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The Lovely Bones by Alice Sebold

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Review of: The Lovely Bones
“My name was Salmon, like the fish; first name, Susie. I was fourteen when I was murdered on December 6, 1973." Alice Sebold’s “The Lovely Bones” grabbed my attention with the way it was told from the perspective of Susie. Sebold made sure that she started the book out with a strong attention getter, I believe for those who tend to judge a book by the first page. She was straight forward and to the point, something that most writers strive to be. Sebold has written three novels; The Lovely Bones, Lucky, and The Almost Moon. She won the American Booksellers Association Book of the Year Award for Adult Fiction in 2003 and the Bram Stoker Award for First Novel in 2002. She was also nominated in the Novel category in that year. This book was outstandingly interesting and eye-opening.

Reading this book gave me a sense of where the various places the novel has taken place. Sebold’s writing style is one where she has you at the edge of your bed waiting to see what happened next. The only thing about Sebold’s style that I did not agree with would have to be the way in some chapters she would jump around story to story. At times it became a little confusing to follow. But sure enough Sebold made sure she made a method to her madness. The voice in the novel really stands out; it is very unique the way that she shows the feelings of Susie’s family and Susie herself. The characters in The Lovely Bones have a way of making you feel exactly what they feel. The characters are believable because of the emotion they portray throughout the novel and the different events that happen that catch them off guard they are able to prove to the readers that they should be believed in as people not just a character. Each character has their own character traits and with them they stood out to me. With the characters in my liking it helped the novel become more appreciated and allowed me to continue reading with interest. “Part of me wanted sweet vengeance, wanted my father to turn into the man he could never have been – a man violent in rage” (Sebold 58). Susie shows here real feelings about her death and the actions she wanted to happen. This is believable and something anyone would feel once their life has been taken. Another character in the novel that convinced me in everyway that they were believable was Susie’s father. “…something that could explain death to a four-year-old. He placed his hand on the small of Buckley’s back. Susie is dead… do you know what that means?” (Sebold 69) Explaining to a young child that their sibling is dead has to be one of the hardest things to do. Susie’s father is faced with this unbelievable task, he handles it the best he can. In the same way any other family would. He proves his feelings and emotions when he struggles to let Buckley know that his loving sister Susie is gone.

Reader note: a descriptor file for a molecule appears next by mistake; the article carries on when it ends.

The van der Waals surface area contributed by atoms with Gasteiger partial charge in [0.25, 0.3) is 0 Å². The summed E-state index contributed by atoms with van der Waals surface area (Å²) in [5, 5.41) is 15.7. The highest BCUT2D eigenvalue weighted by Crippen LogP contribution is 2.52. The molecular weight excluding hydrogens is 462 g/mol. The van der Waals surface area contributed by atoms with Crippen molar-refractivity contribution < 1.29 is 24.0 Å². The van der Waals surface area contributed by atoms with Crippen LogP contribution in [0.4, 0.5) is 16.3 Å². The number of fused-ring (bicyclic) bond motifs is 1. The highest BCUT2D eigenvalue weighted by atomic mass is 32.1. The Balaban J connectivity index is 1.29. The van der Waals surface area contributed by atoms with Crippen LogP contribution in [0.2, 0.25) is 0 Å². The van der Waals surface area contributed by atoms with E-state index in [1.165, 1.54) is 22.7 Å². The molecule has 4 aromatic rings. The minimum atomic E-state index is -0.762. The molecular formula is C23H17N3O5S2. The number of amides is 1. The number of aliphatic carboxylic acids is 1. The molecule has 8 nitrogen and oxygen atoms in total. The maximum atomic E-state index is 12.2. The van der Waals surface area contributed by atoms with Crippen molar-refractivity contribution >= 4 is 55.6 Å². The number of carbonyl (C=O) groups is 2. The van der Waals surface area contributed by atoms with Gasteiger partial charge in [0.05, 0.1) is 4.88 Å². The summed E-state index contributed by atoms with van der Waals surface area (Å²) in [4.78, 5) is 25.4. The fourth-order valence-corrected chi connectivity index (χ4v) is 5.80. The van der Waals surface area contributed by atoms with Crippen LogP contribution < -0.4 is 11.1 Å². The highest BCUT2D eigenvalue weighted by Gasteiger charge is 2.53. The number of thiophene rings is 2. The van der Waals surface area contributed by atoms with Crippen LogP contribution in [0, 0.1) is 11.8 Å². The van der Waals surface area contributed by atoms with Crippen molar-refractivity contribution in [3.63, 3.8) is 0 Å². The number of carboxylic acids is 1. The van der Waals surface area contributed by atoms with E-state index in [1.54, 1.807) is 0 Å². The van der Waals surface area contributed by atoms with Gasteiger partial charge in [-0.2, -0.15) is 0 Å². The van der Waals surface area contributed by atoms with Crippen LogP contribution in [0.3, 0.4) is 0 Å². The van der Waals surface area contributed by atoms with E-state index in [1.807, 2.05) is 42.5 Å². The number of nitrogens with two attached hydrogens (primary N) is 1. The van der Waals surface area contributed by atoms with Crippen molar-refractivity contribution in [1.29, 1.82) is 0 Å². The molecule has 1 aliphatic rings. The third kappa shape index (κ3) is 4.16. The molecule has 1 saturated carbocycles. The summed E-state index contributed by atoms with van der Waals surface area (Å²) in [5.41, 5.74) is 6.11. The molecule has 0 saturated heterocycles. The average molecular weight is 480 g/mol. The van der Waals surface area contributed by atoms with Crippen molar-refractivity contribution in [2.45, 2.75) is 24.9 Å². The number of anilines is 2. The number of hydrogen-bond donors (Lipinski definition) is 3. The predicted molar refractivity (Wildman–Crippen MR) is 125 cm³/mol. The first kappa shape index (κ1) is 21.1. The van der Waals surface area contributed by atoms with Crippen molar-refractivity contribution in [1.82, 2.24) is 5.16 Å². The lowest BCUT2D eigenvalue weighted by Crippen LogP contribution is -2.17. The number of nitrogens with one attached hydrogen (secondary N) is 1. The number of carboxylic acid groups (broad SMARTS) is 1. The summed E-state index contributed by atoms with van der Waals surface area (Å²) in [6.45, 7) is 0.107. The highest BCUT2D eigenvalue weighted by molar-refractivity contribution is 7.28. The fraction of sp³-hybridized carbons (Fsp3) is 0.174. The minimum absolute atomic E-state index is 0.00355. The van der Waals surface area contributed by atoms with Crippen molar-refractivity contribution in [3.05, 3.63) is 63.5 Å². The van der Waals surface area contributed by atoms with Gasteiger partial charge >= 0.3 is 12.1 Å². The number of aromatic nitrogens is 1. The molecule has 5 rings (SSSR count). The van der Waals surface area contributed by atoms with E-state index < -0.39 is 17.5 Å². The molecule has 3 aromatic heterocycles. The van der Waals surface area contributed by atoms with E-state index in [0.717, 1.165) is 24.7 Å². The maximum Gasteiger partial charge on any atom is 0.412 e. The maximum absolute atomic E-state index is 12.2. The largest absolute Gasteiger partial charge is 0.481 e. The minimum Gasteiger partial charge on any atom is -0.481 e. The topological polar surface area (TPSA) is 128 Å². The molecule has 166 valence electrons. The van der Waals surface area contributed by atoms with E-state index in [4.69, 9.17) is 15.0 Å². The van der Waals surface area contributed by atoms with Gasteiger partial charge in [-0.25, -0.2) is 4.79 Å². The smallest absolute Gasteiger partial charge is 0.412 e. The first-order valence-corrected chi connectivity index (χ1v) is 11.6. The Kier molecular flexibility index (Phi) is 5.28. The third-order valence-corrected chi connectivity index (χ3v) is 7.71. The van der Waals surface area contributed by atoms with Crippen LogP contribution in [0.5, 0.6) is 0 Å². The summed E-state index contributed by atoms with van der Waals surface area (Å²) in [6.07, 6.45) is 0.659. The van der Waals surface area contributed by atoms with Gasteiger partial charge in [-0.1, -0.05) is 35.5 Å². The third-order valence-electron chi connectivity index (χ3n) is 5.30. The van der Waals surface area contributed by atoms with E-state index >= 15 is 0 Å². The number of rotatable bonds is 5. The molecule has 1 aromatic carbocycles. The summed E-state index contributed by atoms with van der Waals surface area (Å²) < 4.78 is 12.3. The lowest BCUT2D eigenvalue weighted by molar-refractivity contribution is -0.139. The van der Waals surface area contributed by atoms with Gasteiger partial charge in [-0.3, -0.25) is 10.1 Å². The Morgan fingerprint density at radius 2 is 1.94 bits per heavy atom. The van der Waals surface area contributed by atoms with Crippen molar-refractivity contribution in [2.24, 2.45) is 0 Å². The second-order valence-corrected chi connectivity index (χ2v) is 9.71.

Feeling like you’re actually in the book is something that I look for when I begin to read a novel. Susie describes her heaven as if it was school and the way she continues to explain and give you an image what she see’s she pulls you in and allow you to take a tour in your mind of what is going on and how everything looks. A young girl’s life was severely damaged and altered for the worst to due a harsh decision of one man. I could connect this novel on a personal level because there was a situation where the same thing once happened. My recommendations on this book would have to be for people who like mysteries with suspension. Also this book is for people who like believable characters and a little bit of emotion along with it.





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